Epidemiological and clinical characteristics of the patients were collected, including gender, age, country of origin, immunosuppressant conditions, presence of symptoms (diarrhea, abdominal pain, vomits, flatulence, dyspepsia, abdominal distension, and itching), and presence of eosinophilia (defined as eosinophil cell count ≥ 500 cells/mm3 and/or ≥ 7%). Taking into account the epidemiological information, patients were classified into three epidemiological risk groups: autochthonous (patients born in Spain), immigrants (patients born in other country and currently residing in Spain), and travelers (patients born in Spain with a recent travel outside the country). It was also collected the presence of other parasites in feces and/or the existence of other causes for the symptoms. After checking the clinical histories, three groups of patients were established according to the clinical situation: asymptomatic, symptomatic with another possible cause, and symptomatic without other known cause except for the D. fragilis infection. In the last group, the clinical and microbiological response was evaluated in those patients who received specific treatment.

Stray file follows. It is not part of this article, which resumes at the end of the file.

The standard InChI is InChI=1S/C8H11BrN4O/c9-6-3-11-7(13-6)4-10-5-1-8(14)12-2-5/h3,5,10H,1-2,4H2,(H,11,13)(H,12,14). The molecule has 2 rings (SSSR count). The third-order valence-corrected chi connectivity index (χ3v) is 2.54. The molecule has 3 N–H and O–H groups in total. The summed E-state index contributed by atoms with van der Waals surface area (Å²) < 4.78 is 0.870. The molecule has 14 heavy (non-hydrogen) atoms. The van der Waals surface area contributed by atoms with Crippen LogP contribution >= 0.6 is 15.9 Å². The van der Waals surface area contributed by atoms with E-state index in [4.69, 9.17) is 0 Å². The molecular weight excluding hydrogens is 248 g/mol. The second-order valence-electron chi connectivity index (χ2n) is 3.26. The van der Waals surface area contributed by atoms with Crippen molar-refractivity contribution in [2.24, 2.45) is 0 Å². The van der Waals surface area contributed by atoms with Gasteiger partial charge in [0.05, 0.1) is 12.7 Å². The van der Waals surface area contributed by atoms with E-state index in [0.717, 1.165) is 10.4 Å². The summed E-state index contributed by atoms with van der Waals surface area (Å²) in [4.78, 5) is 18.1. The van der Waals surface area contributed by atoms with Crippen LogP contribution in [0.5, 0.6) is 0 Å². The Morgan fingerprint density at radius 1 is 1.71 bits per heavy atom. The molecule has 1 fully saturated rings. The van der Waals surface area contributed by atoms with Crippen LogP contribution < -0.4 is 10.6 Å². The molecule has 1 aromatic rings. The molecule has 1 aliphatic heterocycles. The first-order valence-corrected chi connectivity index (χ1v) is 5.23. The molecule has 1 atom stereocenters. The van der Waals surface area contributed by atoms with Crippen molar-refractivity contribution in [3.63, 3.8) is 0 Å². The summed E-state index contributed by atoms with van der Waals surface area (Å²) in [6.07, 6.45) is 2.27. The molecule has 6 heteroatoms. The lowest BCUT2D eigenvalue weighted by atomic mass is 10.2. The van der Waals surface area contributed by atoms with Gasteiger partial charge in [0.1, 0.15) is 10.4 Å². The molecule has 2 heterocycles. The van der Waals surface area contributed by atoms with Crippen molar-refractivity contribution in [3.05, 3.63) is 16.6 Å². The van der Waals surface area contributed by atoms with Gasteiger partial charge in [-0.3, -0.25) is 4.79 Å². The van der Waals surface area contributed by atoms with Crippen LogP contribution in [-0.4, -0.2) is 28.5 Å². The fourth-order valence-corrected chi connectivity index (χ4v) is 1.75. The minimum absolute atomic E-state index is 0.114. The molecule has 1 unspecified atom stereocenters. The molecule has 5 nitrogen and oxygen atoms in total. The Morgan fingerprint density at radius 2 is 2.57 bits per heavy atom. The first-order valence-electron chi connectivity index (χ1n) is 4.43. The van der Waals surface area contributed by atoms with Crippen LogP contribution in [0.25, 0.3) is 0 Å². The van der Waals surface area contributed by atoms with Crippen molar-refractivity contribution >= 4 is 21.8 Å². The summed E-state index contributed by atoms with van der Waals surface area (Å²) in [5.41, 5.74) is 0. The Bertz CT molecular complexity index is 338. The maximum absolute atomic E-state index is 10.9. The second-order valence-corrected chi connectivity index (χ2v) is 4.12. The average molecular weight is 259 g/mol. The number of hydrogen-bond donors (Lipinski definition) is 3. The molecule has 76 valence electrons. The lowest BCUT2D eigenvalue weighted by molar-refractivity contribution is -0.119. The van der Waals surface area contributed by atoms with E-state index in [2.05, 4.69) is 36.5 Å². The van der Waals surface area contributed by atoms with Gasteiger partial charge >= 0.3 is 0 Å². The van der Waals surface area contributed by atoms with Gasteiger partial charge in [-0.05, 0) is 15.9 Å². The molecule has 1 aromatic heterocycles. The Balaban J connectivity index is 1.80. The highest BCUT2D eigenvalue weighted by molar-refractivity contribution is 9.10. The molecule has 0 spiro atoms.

Regarding the statistical analysis, categorical variables were presented as absolute numbers and proportions, and the quantitative variables were expressed through medians and ranges. To compare the distribution of categorical variables, the χ2 test was used, and the Mann–Whitney U test for the quantitative variables. The results were considered statistically significant if the two-tailed P value was < 0.05. For the statistical analysis, SPSS for Windows was used (19.0 Version; SPSS, Inc., Chicago, IL).

The Strengthening the Reporting of Observational Studies in Epidemiology statement guidelines were used to improve the quality of the study. The study protocol was approved by the Ethical Review Board of the Vall d’Hebron University Hospital (Barcelona, Spain). Procedures were performed in accordance with the ethical standards laid down in the Declaration of Helsinki as revised in 2013. Given the retrospective nature of the study and the anonymization of the information, the Ethical Review Board considered that obtaining the informed consent was not mandatory, although oral informed consent was tried to be obtained by telephone calls.

RESULTS

Overall, 108 patients were included in the study. From the 108 patients, 57 (52.8%) were women, and the median age was 38 (18–85) years. Seventeen (15.7%) patients presented some kind of immunosuppressive condition, from whom 14 had HIV infection, with a median of CD4 cell count of 461 (30–875) cells/mm3, two patients had a hematologic malignancy, and another one was receiving treatment with a monoclonal antibody (anti-tumor necrosis factor) because of a rheumatoid arthritis.